In her third book, Doyle (Love Warrior, 2016, etc.) begins with a life-changing event. “Four years ago,” she writes, “married to the father of my three children, I fell in love with a woman.” That woman, Abby Wambach, would become her wife. Emblematically arranged into three sections—“Caged,” “Keys,” “Freedom”—the narrative offers, among other elements, vignettes about the soulful author’s girlhood, when she was bulimic and felt like a zoo animal, a “caged girl made for wide-open skies.” She followed the path that seemed right and appropriate based on her Catholic upbringing and adolescent conditioning. After a downward spiral into “drinking, drugging, and purging,” Doyle found sobriety and the authentic self she’d been suppressing. Still, there was trouble: Straining an already troubled marriage was her husband’s infidelity, which eventually led to life-altering choices and the discovery of a love she’d never experienced before. Throughout the book, Doyle remains open and candid, whether she’s admitting to rigging a high school homecoming court election or denouncing the doting perfectionism of “cream cheese parenting,” which is about “giving your children the best of everything.” The author’s fears and concerns are often mirrored by real-world issues: gender roles and bias, white privilege, racism, and religion-fueled homophobia and hypocrisy. Some stories merely skim the surface of larger issues, but Doyle revisits them in later sections and digs deeper, using friends and familial references to personify their impact on her life, both past and present. Shorter pieces, some only a page in length, manage to effectively translate an emotional gut punch, as when Doyle’s therapist called her blooming extramarital lesbian love a “dangerous distraction.” Ultimately, the narrative is an in-depth look at a courageous woman eager to share the wealth of her experiences by embracing vulnerability and reclaiming her inner strength and resiliency.

Doyle offers another lucid, inspiring chronicle of female empowerment and the rewards of self-awareness and renewal.

Pub Date: March 10, 2020

ISBN: 978-1-9848-0125-8

Page Count: 352

Publisher: Dial

Review Posted Online: Dec. 22, 2019

Kirkus Reviews Issue: Jan. 15, 2020

Did you like this book?

No Comments Yet

An eye-opening glimpse into the attempted self-unmaking of one of Hollywood’s most recognizable talents.

OPEN BOOK

The debut memoir from the pop and fashion star.

Early on, Simpson describes the book she didn’t write: “a motivational manual telling you how to live your best life.” Though having committed to the lucrative deal years before, she “walked away,” fearing any sort of self-help advice she might give would be hypocritical. Outwardly, Simpson was at the peak of her success, with her fashion line generating “one billion dollars in annual sales.” However, anxiety was getting the better of her, and she admits she’d become a “feelings addict,” just needing “enough noise to distract me from the pain I’d been avoiding since childhood. The demons of traumatic abuse that refused to let me sleep at night—Tylenol PM at age twelve, red wine and Ambien as a grown, scared woman. Those same demons who perched on my shoulder, and when they saw a man as dark as them, leaned in to my ear to whisper, ‘Just give him your light. See if it saves him…’ ” On Halloween 2017, Simpson hit rock bottom, and, with the intervention of her devoted friends and husband, began to address her addictions and underlying fears. In this readable but overlong narrative, the author traces her childhood as a Baptist preacher’s daughter moving 18 times before she “hit fifth grade,” and follows her remarkable rise to fame as a singer. She reveals the psychological trauma resulting from years of sexual abuse by a family friend, experiences that drew her repeatedly into bad relationships with men, most publicly with ex-husband Nick Lachey. Admitting that she was attracted to the validating power of an audience, Simpson analyzes how her failings and triumphs have enabled her to take control of her life, even as she was hounded by the press and various music and movie executives about her weight. Simpson’s memoir contains plenty of personal and professional moments for fans to savor.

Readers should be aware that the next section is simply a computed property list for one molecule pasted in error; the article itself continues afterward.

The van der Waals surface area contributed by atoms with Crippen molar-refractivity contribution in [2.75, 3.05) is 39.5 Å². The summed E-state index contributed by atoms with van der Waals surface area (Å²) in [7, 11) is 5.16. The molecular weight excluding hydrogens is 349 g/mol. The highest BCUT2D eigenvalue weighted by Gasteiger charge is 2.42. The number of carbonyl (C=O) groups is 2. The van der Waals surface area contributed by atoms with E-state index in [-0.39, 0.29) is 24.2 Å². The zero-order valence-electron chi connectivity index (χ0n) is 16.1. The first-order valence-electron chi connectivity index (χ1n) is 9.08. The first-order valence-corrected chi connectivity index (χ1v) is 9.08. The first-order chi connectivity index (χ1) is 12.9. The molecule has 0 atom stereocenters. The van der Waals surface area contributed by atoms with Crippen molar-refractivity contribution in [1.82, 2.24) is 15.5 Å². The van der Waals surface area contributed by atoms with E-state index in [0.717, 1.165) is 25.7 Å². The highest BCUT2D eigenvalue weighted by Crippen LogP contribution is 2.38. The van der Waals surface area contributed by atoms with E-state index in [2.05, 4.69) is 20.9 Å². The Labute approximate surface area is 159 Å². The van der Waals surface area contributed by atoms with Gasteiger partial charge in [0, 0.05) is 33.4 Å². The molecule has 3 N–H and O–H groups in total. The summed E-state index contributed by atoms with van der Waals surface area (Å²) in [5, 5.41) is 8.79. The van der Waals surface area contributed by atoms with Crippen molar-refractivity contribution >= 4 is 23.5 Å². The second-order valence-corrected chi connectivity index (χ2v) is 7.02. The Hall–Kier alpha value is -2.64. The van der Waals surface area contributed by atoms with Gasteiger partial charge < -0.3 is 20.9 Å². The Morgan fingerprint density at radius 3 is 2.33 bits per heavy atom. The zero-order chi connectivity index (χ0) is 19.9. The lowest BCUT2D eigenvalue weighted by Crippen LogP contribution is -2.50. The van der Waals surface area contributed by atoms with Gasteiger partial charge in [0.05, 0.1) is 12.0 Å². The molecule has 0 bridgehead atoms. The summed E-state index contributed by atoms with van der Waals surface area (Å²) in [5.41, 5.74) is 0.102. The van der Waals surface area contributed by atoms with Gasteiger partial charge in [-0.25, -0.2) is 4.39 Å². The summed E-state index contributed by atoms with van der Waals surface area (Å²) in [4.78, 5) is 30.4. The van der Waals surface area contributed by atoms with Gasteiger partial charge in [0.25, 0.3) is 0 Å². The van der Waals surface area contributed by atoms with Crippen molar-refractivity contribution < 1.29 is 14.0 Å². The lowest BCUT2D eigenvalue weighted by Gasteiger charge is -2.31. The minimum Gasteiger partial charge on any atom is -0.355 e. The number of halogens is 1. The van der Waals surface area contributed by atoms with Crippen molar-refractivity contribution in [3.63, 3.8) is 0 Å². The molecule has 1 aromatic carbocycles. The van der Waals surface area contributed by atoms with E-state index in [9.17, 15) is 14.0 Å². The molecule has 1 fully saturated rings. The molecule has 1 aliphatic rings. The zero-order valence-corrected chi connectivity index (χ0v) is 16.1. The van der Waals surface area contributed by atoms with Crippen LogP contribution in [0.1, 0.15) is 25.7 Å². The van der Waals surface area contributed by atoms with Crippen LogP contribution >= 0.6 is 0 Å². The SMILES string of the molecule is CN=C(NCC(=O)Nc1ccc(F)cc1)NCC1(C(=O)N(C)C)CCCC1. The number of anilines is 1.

An eye-opening glimpse into the attempted self-unmaking of one of Hollywood’s most recognizable talents.

Pub Date: Feb. 4, 2020

ISBN: 978-0-06-289996-5

Page Count: 416

Publisher: Dey Street/HarperCollins

Review Posted Online: Feb. 16, 2020

Did you like this book?

more